Review: Jellyfish, Bush

Almost impossibly tender and true, Ben Weatherill’s Jellyfish is a minor-key masterpiece at the Bush Theatre

“Do you think there will be people like us around for ever?”

I know a little something of what it is to be treated differently in this world. Whenever I took an exam at school, college, even university, I would be given extra time, usually an hour, because that was what disabled students got. Regardless of the fact that my only concern was being able to communicate effectively in big echoey halls – I’m deaf y’see – one category fit us all for the differently-abled… And that does something to you no matter how confident you are, to be shunted off to the special room even by the most well-meaning of souls and God knows I had some amazing teachers who provided invaluable help.

That feeling of being considered ‘different’ came flooding back to me while watching Ben Weatherill’s achingly beautiful play Jellyfish in the studio space at the Bush Theatre. It’s a feeling that dominates Kelly’s life. At 27, she’s convinced of her own independence and a burgeoning relationship with the slightly older Neil promises much. Kelly has Down’s Syndrome and lives with her mother Agnes though, a mother who has provided unerringly constant care for her daughter and can’t conceive that this could ever be a healthy relationship. She means well, so very well, but at what cost? Does the help she offers square with the needs of a young woman yearning for sexual maturity. Continue reading “Review: Jellyfish, Bush”

Review: Misty, Bush

“Here is the city that we live in
Notice that the city that we live in is alive
Analyse our city and you’ll find that our city even has bodily features
Our city’s organs function like any living creature
Our city is a living creature
And if you’re wise enough, you’ll know not all of us are blood cells…
Some of us are viruses.”

A quick belated note for this, which I loved, and which deservedly sold out and extended at the Bush. Written by and starring Arinzé Kene, one-man show Misty blends verse, music and video projection in a fierce interrogation of the act of telling a story on a theatre stage. Epic in scope, intimate in nature, Omar Elerian’s direction on Rajha Shakiry’s balloon-filled set made this a play I wished I caught much earlier so I could recommend it to people (who would have probably already been!).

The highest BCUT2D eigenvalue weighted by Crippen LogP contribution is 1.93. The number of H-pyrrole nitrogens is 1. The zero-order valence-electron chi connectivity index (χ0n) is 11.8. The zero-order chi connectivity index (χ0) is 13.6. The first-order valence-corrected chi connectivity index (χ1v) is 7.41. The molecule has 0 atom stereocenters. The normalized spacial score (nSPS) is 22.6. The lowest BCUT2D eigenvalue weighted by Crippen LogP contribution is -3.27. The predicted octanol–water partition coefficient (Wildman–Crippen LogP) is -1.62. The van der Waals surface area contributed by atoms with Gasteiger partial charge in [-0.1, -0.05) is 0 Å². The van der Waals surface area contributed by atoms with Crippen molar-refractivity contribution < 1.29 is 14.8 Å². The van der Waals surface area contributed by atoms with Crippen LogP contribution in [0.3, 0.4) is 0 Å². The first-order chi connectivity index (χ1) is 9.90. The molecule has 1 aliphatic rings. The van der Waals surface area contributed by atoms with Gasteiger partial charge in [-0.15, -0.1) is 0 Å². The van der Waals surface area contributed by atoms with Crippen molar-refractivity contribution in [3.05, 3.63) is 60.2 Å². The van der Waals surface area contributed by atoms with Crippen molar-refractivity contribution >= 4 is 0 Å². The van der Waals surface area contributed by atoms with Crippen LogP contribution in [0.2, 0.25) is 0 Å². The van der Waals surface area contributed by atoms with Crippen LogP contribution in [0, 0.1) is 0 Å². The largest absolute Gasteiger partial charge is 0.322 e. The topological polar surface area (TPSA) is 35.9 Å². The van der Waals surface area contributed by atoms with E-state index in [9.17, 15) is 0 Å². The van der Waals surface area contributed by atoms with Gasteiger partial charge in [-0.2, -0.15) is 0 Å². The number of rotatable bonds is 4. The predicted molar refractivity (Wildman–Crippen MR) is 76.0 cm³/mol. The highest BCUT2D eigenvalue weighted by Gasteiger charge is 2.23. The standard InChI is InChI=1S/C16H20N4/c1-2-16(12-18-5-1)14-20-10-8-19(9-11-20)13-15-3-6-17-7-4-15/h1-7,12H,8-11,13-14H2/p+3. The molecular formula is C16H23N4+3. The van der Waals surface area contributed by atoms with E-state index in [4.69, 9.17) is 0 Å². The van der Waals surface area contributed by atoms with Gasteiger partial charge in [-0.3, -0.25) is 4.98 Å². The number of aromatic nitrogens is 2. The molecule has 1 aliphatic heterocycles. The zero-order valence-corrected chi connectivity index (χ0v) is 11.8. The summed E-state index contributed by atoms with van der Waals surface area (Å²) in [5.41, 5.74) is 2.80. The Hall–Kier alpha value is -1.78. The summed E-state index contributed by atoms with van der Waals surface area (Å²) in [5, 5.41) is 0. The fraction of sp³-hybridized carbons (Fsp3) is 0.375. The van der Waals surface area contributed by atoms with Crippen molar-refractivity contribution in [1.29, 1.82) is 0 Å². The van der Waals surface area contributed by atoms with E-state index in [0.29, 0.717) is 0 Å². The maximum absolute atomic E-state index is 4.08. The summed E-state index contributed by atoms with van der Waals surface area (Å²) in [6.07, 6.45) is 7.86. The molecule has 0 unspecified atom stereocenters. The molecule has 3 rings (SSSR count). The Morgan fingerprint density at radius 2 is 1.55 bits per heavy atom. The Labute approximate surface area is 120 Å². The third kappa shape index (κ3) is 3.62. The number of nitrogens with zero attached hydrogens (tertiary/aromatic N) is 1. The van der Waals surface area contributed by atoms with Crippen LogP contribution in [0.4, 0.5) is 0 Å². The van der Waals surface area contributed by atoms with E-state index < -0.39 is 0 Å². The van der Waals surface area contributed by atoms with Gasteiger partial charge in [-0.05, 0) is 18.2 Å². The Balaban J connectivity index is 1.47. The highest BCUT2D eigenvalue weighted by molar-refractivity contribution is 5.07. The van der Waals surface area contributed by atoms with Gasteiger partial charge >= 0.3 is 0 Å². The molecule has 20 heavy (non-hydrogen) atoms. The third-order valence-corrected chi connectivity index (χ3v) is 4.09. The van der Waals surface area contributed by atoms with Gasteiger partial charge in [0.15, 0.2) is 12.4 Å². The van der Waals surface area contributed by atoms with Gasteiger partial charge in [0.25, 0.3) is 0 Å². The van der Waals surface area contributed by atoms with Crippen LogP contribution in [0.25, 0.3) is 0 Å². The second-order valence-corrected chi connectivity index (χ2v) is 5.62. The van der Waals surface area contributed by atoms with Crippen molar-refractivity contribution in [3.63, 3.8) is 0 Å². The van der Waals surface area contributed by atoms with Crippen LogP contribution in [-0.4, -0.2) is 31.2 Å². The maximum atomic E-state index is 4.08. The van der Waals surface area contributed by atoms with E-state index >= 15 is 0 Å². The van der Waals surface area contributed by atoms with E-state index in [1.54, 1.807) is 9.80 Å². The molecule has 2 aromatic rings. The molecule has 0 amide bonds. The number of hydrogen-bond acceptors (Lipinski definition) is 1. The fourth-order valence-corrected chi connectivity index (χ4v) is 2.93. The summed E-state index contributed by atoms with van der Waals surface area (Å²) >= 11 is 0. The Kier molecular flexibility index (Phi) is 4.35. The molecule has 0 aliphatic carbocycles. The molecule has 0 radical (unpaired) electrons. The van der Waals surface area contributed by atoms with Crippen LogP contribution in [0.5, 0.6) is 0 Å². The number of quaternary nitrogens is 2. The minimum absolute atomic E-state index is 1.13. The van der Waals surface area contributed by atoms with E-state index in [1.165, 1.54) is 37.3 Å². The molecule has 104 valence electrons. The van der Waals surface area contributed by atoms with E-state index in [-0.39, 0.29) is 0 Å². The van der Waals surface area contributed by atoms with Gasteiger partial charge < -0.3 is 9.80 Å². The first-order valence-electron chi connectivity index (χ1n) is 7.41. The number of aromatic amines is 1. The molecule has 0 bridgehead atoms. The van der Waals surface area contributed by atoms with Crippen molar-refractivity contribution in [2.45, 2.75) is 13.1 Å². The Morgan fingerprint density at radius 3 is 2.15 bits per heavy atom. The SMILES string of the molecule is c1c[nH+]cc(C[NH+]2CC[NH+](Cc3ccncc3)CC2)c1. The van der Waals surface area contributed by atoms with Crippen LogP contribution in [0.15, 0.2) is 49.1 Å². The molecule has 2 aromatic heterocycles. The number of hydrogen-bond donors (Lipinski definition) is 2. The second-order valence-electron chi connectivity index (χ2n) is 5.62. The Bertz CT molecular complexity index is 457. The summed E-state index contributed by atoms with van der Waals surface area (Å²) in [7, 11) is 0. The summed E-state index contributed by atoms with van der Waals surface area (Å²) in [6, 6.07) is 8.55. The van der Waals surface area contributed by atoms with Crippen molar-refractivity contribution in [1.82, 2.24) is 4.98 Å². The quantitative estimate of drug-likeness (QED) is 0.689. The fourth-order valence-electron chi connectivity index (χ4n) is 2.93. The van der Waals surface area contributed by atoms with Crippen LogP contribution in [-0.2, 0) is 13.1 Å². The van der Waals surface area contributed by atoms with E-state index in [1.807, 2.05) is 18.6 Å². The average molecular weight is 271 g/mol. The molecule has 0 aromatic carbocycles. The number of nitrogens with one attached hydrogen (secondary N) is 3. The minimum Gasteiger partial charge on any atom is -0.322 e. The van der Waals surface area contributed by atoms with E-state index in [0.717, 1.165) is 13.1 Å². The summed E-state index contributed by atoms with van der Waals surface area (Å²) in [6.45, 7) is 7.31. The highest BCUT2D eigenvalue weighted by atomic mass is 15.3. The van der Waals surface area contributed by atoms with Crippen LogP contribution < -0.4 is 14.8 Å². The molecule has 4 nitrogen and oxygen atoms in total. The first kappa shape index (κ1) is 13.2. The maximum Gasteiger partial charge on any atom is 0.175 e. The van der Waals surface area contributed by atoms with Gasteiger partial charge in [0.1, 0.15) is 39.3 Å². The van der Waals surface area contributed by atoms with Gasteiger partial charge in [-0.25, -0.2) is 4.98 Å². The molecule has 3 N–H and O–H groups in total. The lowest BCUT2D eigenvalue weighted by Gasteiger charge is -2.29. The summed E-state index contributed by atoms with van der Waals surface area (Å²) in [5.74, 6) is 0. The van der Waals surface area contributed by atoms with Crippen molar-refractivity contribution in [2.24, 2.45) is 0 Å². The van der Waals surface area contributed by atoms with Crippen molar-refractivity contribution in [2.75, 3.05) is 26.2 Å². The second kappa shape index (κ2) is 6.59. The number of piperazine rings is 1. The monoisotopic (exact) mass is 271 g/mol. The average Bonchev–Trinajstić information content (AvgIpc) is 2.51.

Photo: Helen Murray
Booking until 27th April

Review: The B*easts, Bush

“Essex-y, but not from Essex”

There’s a temptation to raise an eyebrow when a well-known actor gets a writing commission. 2013’s The Herd was a perfectly decent play but would it have got the same attention were it not written by Rory Kinnear? Who knows. Also at the Bush, we now have Monica Dolan’s The B*easts but over an intense hour, there’s little doubt about the quality here.

Dolan’s monologue takes a long hard look at how the increased sexualisation that has seeped into the very marrow of Western society and how not even our children are immune from its effects. She plays Tessa, a psychotherapist who has been called in to assess a mother who has been placed under the spotlight for allowing her daughter to have breast implants. Her daughter who is eight years old. Continue reading “Review: The B*easts, Bush”

Review: Parliament Square, Bush

“No one ever changed the world alone”

With pretty much every production of hers that I see (most memorably Lela & Co. and I’d Rather Goya Robbed Me Of My Sleep Than Some Other Arsehole), Jude Christian is becoming one of those directors whose work cannot be missed. And with the 2015 Bruntwood Prize-winning Parliament Square, now opening at the Bush after an October premiere at the Royal Exchange, that reputation doesn’t look in any danger at all.
She’s helped here by a magnificently fearless piece of writing from James Fritz, split almost schizophrenically into two contrasting parts. The first presents us with Kat, a woman on the precipice of leaving her husband and their young son to commit some unspeakable act, being urged along the way by an enigmatic figure far more bluntly daring than she seems to be. The second then takes us past the act, which failed, into an uncertain world of uneasy compromise.